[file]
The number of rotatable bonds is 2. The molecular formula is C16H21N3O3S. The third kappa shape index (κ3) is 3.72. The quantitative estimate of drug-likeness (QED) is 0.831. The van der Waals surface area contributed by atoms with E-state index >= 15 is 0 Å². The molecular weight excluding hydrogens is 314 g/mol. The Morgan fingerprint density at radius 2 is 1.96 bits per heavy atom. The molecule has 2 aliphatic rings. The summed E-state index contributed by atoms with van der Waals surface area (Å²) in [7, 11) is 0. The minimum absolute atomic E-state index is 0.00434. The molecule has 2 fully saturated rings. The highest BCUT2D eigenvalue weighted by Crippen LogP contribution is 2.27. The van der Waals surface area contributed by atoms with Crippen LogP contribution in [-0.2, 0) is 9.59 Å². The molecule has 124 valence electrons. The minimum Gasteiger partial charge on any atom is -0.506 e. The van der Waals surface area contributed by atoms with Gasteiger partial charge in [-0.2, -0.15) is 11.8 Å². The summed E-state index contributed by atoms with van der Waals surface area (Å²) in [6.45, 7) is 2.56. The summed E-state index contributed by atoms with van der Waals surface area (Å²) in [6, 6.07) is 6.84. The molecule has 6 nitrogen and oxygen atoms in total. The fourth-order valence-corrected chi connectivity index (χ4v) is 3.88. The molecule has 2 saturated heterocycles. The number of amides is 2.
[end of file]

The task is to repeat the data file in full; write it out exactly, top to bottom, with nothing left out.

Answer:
The number of rotatable bonds is 2. The molecular formula is C16H21N3O3S. The third kappa shape index (κ3) is 3.72. The quantitative estimate of drug-likeness (QED) is 0.831. The van der Waals surface area contributed by atoms with E-state index >= 15 is 0 Å². The molecular weight excluding hydrogens is 314 g/mol. The Morgan fingerprint density at radius 2 is 1.96 bits per heavy atom. The molecule has 2 aliphatic rings. The summed E-state index contributed by atoms with van der Waals surface area (Å²) in [7, 11) is 0. The minimum absolute atomic E-state index is 0.00434. The molecule has 2 fully saturated rings. The highest BCUT2D eigenvalue weighted by Crippen LogP contribution is 2.27. The van der Waals surface area contributed by atoms with Crippen LogP contribution in [-0.2, 0) is 9.59 Å². The molecule has 124 valence electrons. The minimum Gasteiger partial charge on any atom is -0.506 e. The van der Waals surface area contributed by atoms with Gasteiger partial charge in [-0.2, -0.15) is 11.8 Å². The summed E-state index contributed by atoms with van der Waals surface area (Å²) in [6.45, 7) is 2.56. The summed E-state index contributed by atoms with van der Waals surface area (Å²) in [6, 6.07) is 6.84. The molecule has 6 nitrogen and oxygen atoms in total. The fourth-order valence-corrected chi connectivity index (χ4v) is 3.88. The molecule has 2 saturated heterocycles. The number of amides is 2.